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Overcoming Hurdles on the Trail: Two Teachers' Triumphs and Tribulations at Translantau 2023

On the brisk morning of Saturday, Nov. 11, near Mui Wo Market, under a cloudy sky and a gentle breeze of 23C, over 780 runners were palpable and eagerly awaiting the start of the Translantau race. Cheers erupted as the starting gun echoed, capturing the moment of a challenging journey for Grace Law and Kam Wong.

In 2023, the fastest woman in the 35–39 age group, Eszter Csillag, completed the Translantau 100 km race in 13 hours and 50 minutes. Law hoped to finish within 20 hours and 30 minutes. 

Over 780 runners are waiting in line at the starting line.

Grace Law, 35, a secondary school English teacher, aims to complete her 100-kilometre race, while Kam Wong, 58, a secondary school PE teacher, aims to complete the 50-kilometre Translantau race in 12 hours without injuries.

Law and Wong dedicated significant time to preparing for the race, including researching energy gels for the last six months and developing customised food approaches, like Onigiri, a plant-based snack with a sour and sweet flavour resistant to spoilage.

Wong’s food preparation includes energy gel and salt pills.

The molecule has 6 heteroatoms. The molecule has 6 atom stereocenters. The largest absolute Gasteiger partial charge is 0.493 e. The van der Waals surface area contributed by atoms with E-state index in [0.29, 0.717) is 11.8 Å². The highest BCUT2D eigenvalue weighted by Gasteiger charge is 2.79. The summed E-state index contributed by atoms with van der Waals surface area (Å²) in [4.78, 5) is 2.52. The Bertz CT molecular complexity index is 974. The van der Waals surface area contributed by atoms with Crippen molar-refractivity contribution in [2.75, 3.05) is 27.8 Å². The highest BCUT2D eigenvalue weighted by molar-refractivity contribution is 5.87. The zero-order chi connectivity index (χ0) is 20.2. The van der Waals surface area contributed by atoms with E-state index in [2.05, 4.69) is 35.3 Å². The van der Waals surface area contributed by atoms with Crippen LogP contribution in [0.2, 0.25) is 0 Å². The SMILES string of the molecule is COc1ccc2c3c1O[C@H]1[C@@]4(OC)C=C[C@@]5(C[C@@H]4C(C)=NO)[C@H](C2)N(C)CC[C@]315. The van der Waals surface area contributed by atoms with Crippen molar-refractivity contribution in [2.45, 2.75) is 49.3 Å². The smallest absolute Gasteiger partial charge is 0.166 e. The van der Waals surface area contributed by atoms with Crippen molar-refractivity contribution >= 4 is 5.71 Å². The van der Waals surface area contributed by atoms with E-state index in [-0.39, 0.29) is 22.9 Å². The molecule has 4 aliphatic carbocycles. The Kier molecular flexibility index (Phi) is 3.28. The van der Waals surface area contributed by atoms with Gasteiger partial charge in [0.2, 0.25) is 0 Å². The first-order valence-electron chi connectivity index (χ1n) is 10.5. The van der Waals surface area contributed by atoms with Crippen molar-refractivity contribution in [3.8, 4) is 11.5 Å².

Besides food preparation, Law has also divided the route and exercised several times in various conditions, including on the road down the mountain during an evening downpour. At the same time, Wong challenged herself by walking 27 kilometres on the road near her home,  more than she had ever walked before, making her doubt if she could finish the upcoming 50-kilometre race.

Undeterred by the challenges of the rocky terrain, Law walked through Kau Ling Chung, determined to reach her destination in Tai O. Even though she witnessed others vomiting along the way, Law stayed strong and continued on the race. "My psychological quality seems to be better," she said.

Law used ten minutes to eat all the food the support team prepared.
Wong stayed hydrated and powered through the race fueled by her secret weapon – orange, coke, and a McDonald's Sausage muffin with Egg.

Based on the GPS tracking runners ' progress, the organiser's live truck reported that Law was heading to Ngong Ping. Considering her previous checkpoint time, it was predicted that she would arrive an hour later than expected.

However, Law remained undeterred, navigated the steep and uneven stone steps of the 934-meter Lantau Peak, the second-highest mountain in Hong Kong, and immediately tackled Sunset Peak at 854 meters.

Having prepared extensively for this moment, she proceeded confidently uphill, opting not to rely on hiking poles.

"I've lost track of the time. As soon as I get to the level road, I feel like my body is smooth," Law said.

Arriving ten or fifteen minutes after the support crew, Law found them unprepared due to technical issues with the live truck setup. Left with no alternative, the crew offered her a meal from the organiser; she reluctantly consumed the unappetising meal. Knowing she needed energy for her mission, she settled for tea and an onigiri instead.

"I was most shocked by not getting what I wanted. I told myself not to get furious to save energy," Law said.